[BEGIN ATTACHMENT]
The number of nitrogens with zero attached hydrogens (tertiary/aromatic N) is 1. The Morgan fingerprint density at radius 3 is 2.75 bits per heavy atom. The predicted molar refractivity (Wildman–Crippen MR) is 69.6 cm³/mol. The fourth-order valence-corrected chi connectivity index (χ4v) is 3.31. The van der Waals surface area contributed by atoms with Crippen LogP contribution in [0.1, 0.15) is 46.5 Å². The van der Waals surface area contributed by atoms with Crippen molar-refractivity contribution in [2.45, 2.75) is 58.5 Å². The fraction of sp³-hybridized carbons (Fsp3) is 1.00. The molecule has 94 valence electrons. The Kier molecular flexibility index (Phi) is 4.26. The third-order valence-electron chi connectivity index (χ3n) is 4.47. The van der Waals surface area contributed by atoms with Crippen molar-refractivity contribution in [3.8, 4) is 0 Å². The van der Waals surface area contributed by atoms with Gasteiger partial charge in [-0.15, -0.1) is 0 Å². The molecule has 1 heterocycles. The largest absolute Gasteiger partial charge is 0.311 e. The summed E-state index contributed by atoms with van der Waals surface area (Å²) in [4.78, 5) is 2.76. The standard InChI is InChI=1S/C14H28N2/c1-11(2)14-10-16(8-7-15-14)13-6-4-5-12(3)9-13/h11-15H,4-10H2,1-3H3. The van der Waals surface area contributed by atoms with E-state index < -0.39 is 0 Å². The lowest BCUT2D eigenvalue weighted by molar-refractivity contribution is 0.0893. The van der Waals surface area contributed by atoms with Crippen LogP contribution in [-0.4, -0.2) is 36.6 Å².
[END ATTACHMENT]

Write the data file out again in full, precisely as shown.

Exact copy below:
The number of nitrogens with zero attached hydrogens (tertiary/aromatic N) is 1. The Morgan fingerprint density at radius 3 is 2.75 bits per heavy atom. The predicted molar refractivity (Wildman–Crippen MR) is 69.6 cm³/mol. The fourth-order valence-corrected chi connectivity index (χ4v) is 3.31. The van der Waals surface area contributed by atoms with Crippen LogP contribution in [0.1, 0.15) is 46.5 Å². The van der Waals surface area contributed by atoms with Crippen molar-refractivity contribution in [2.45, 2.75) is 58.5 Å². The fraction of sp³-hybridized carbons (Fsp3) is 1.00. The molecule has 94 valence electrons. The Kier molecular flexibility index (Phi) is 4.26. The third-order valence-electron chi connectivity index (χ3n) is 4.47. The van der Waals surface area contributed by atoms with Crippen molar-refractivity contribution in [3.8, 4) is 0 Å². The van der Waals surface area contributed by atoms with Gasteiger partial charge in [-0.15, -0.1) is 0 Å². The molecule has 1 heterocycles. The largest absolute Gasteiger partial charge is 0.311 e. The summed E-state index contributed by atoms with van der Waals surface area (Å²) in [4.78, 5) is 2.76. The standard InChI is InChI=1S/C14H28N2/c1-11(2)14-10-16(8-7-15-14)13-6-4-5-12(3)9-13/h11-15H,4-10H2,1-3H3. The van der Waals surface area contributed by atoms with E-state index < -0.39 is 0 Å². The lowest BCUT2D eigenvalue weighted by molar-refractivity contribution is 0.0893. The van der Waals surface area contributed by atoms with Crippen LogP contribution in [-0.4, -0.2) is 36.6 Å².